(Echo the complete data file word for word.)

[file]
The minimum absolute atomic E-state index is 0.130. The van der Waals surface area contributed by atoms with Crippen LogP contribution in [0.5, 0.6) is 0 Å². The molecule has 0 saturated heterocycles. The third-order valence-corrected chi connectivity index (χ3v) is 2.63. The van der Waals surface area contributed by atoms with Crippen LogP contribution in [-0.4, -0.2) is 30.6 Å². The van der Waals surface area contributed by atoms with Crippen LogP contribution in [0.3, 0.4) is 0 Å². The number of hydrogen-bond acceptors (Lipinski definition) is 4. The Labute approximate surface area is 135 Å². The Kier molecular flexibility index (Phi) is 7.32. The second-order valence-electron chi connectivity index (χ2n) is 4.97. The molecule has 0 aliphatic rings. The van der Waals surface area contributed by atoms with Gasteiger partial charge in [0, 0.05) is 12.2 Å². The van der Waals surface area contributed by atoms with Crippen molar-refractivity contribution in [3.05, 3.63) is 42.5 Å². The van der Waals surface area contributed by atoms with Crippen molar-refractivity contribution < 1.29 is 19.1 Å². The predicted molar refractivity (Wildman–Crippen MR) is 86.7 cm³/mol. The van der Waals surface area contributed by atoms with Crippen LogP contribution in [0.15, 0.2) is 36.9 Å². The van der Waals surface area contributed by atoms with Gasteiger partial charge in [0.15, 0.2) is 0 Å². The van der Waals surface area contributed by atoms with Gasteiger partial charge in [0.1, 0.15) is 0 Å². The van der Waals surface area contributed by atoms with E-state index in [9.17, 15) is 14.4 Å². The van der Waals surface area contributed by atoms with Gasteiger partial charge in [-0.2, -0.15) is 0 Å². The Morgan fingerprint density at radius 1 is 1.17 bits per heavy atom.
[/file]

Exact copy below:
The minimum absolute atomic E-state index is 0.130. The van der Waals surface area contributed by atoms with Crippen LogP contribution in [0.5, 0.6) is 0 Å². The molecule has 0 saturated heterocycles. The third-order valence-corrected chi connectivity index (χ3v) is 2.63. The van der Waals surface area contributed by atoms with Crippen LogP contribution in [-0.4, -0.2) is 30.6 Å². The van der Waals surface area contributed by atoms with Crippen LogP contribution in [0.3, 0.4) is 0 Å². The number of hydrogen-bond acceptors (Lipinski definition) is 4. The Labute approximate surface area is 135 Å². The Kier molecular flexibility index (Phi) is 7.32. The second-order valence-electron chi connectivity index (χ2n) is 4.97. The molecule has 0 aliphatic rings. The van der Waals surface area contributed by atoms with Gasteiger partial charge in [0, 0.05) is 12.2 Å². The van der Waals surface area contributed by atoms with Crippen molar-refractivity contribution in [3.05, 3.63) is 42.5 Å². The van der Waals surface area contributed by atoms with Crippen molar-refractivity contribution < 1.29 is 19.1 Å². The predicted molar refractivity (Wildman–Crippen MR) is 86.7 cm³/mol. The van der Waals surface area contributed by atoms with Crippen LogP contribution in [0.15, 0.2) is 36.9 Å². The van der Waals surface area contributed by atoms with Gasteiger partial charge in [0.15, 0.2) is 0 Å². The van der Waals surface area contributed by atoms with Gasteiger partial charge in [0.1, 0.15) is 0 Å². The van der Waals surface area contributed by atoms with E-state index in [9.17, 15) is 14.4 Å². The van der Waals surface area contributed by atoms with Gasteiger partial charge in [-0.2, -0.15) is 0 Å². The Morgan fingerprint density at radius 1 is 1.17 bits per heavy atom.